On Mac OS X Snow Leopard , run the command to flush DNS cache :

If you’re using Mac OS X Leopard and below, enter this command:

After running the commands above, the network adapter will refresh its DNS configuration.

10. Disable IP Version 6 (IPv6)

Internet Protocol Version 6 (IPv6) is the latest version of the internet protocol that identifies devices on the internet and a local network.

However, IPv6 can also cause the “DNS server is not responding” issue. Therefore, consider disabling IPv6 if the previous solutions still don’t solve the problem.

To disable IPv6 on Windows, do the following:

Screenshot of Windows Networking settings where you can select internet protocol version

Here are the steps to turn off IPv6 on your Mac:

Screenshot of Mac Network window illustrating how to turn off IPv6

If the off option is not available in the Configure IPv6 drop-down menu, try to disable IPv6 with the command line.

To disable IPv6 on a wireless connection, open the Terminal app on your Mac and run the following command:

If you want to deactivate IPv6 on an ethernet connection, use this command instead:

It’s also possible to disable IPv6 on a wireless and ethernet connection together by entering the following command:

Ensure to restart your device and connect to the internet again to check whether the “DNS server not responding” issue is resolved.

11. Update the Network Adapter Driver

An outdated network adapter driver can also be why the DNS servers failed issue appears on your Windows computer.

There are two options to update your network adapter driver – either manually or automatically .

Manually updating a network adapter driver can be challenging for beginners unfamiliar with driver software. Therefore, it’s recommended to automate it with a tool like Driver Easy , which can help download and install the correct drivers for your system.

Keep in mind that it’s essential to create a system restore point in your Windows before using the free version of Driver Easy. Doing so lets your computer turn to its previous state if an unexpected event happens.

To automatically update your network adapter driver with Driver Easy, follow these steps:

A screenshot showing the dashboard of Driver Easy software

Once you’re done with the process, revisit the website you want to access and see if this method has resolved the “DNS server not responding” issue.

What Causes the “DNS Server Not Responding” Error?

One of the more common causes for DNS server failed issues is improperly configured DNS records. This might happen when users don’t put in the right values or the correct IP address during the recording process.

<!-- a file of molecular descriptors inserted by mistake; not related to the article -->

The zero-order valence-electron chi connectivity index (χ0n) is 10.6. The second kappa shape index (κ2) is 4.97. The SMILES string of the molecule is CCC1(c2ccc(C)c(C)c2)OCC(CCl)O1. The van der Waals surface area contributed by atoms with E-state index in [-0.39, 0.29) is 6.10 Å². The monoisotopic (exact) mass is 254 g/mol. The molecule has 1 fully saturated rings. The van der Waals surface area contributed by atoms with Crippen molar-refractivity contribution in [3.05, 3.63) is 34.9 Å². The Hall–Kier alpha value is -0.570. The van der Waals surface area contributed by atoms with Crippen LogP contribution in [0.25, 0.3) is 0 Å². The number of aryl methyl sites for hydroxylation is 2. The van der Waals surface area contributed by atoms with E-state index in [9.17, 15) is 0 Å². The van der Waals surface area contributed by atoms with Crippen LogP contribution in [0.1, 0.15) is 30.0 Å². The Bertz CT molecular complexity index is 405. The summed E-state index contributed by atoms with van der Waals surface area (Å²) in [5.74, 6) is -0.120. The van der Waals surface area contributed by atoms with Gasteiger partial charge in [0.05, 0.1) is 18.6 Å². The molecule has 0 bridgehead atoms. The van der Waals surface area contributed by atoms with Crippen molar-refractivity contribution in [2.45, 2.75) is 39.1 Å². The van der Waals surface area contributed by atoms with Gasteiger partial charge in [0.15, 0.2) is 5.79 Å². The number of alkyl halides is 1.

Here are other possible causes of the “DNS server not responding” error:

The “DNS server not responding” message means that your browser cannot connect to the internet, commonly happens due to DNS errors or network issues.

Here are how you can fix the “DNS server not responding” issue:

We hope this article has helped you solve the “DNS server not responding” issue.

If you have any more questions or suggestions, please share them in the comments section below.

Learn more about DNS with these articles:

How to Fix DNS_PROBE_FINISHED_BAD_CONFIG Error DNS_PROBE_FINISHED_NXDOMAIN How to Reduce DNS Lookups? What Is a Premium DNS How to Change Domain Nameservers

DNS Server Not Responding FAQ

How do i fix the ‘dns server is not responding’ error.

Try to use another browser or device and get closer to your internet router if possible. You can also try to restart your devices, change your DNS settings and flush your DNS cache. If the problems still persist, update your network drivers and turn off your VPN and firewall.

How Can I Reset My DNS Server?

Open your computer’s command prompt app. On Windows, type ipconfig /flushdns, press enter, and restart your computer. On Mac, type lookupd -flushcache (Mac OSX 10.4 and earlier versions) or dscacheutil -flushcache (Mac OSX 10.5 and newer versions), press enter, and restart your computer.

How Do I Find My DNS Server?

To find your DNS server on your computer, open the command-line app on and type ipconfig/all and press Enter. Under the DNS Servers, the first address listed is your primary DNS server, and the next one your secondary DNS server.


Amanda is a WordPress and digital marketing enthusiast with a passion for helping others grow their businesses and careers. She enjoys producing content that is both informative and helpful. When she's not working, Amanda loves hiking, reading books, and filling her bullet journal.

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How to Fix ‘The DNS Server isn’t responding’ error [100% Working]

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Suddenly you cannot access any websites through the Internet. Then you try to troubleshoot the network problems on your Windows. It tells you the DNS server not responding is the culprit. You may see one of these: